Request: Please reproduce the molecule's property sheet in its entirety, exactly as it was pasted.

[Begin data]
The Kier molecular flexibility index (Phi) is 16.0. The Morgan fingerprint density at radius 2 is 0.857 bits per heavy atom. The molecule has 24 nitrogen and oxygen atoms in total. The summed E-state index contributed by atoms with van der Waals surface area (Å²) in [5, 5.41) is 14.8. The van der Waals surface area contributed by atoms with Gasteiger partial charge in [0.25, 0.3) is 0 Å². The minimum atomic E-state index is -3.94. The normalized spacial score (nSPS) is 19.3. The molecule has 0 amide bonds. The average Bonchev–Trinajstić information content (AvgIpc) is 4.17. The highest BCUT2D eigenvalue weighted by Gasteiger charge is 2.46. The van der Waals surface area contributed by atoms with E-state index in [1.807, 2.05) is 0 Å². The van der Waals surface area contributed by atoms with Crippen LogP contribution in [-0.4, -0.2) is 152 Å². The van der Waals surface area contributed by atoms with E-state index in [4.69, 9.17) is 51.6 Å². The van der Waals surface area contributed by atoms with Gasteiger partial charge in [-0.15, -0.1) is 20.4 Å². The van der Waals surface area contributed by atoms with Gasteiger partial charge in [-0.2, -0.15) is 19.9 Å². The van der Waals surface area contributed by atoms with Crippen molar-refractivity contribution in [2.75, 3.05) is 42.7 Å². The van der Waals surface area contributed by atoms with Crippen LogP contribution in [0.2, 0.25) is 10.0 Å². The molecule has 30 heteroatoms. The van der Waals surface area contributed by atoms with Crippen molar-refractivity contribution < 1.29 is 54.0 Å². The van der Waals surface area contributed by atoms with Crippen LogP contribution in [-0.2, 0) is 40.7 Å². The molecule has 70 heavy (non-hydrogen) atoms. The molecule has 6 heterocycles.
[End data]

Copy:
The Kier molecular flexibility index (Phi) is 16.0. The Morgan fingerprint density at radius 2 is 0.857 bits per heavy atom. The molecule has 24 nitrogen and oxygen atoms in total. The summed E-state index contributed by atoms with van der Waals surface area (Å²) in [5, 5.41) is 14.8. The van der Waals surface area contributed by atoms with Gasteiger partial charge in [0.25, 0.3) is 0 Å². The minimum atomic E-state index is -3.94. The normalized spacial score (nSPS) is 19.3. The molecule has 0 amide bonds. The average Bonchev–Trinajstić information content (AvgIpc) is 4.17. The highest BCUT2D eigenvalue weighted by Gasteiger charge is 2.46. The van der Waals surface area contributed by atoms with E-state index in [1.807, 2.05) is 0 Å². The van der Waals surface area contributed by atoms with Crippen LogP contribution in [-0.4, -0.2) is 152 Å². The van der Waals surface area contributed by atoms with E-state index in [4.69, 9.17) is 51.6 Å². The van der Waals surface area contributed by atoms with Gasteiger partial charge in [-0.15, -0.1) is 20.4 Å². The van der Waals surface area contributed by atoms with Gasteiger partial charge in [-0.2, -0.15) is 19.9 Å². The van der Waals surface area contributed by atoms with Crippen molar-refractivity contribution in [2.75, 3.05) is 42.7 Å². The van der Waals surface area contributed by atoms with Crippen LogP contribution in [0.2, 0.25) is 10.0 Å². The molecule has 30 heteroatoms. The van der Waals surface area contributed by atoms with Crippen molar-refractivity contribution < 1.29 is 54.0 Å². The van der Waals surface area contributed by atoms with Crippen LogP contribution in [-0.2, 0) is 40.7 Å². The molecule has 70 heavy (non-hydrogen) atoms. The molecule has 6 heterocycles.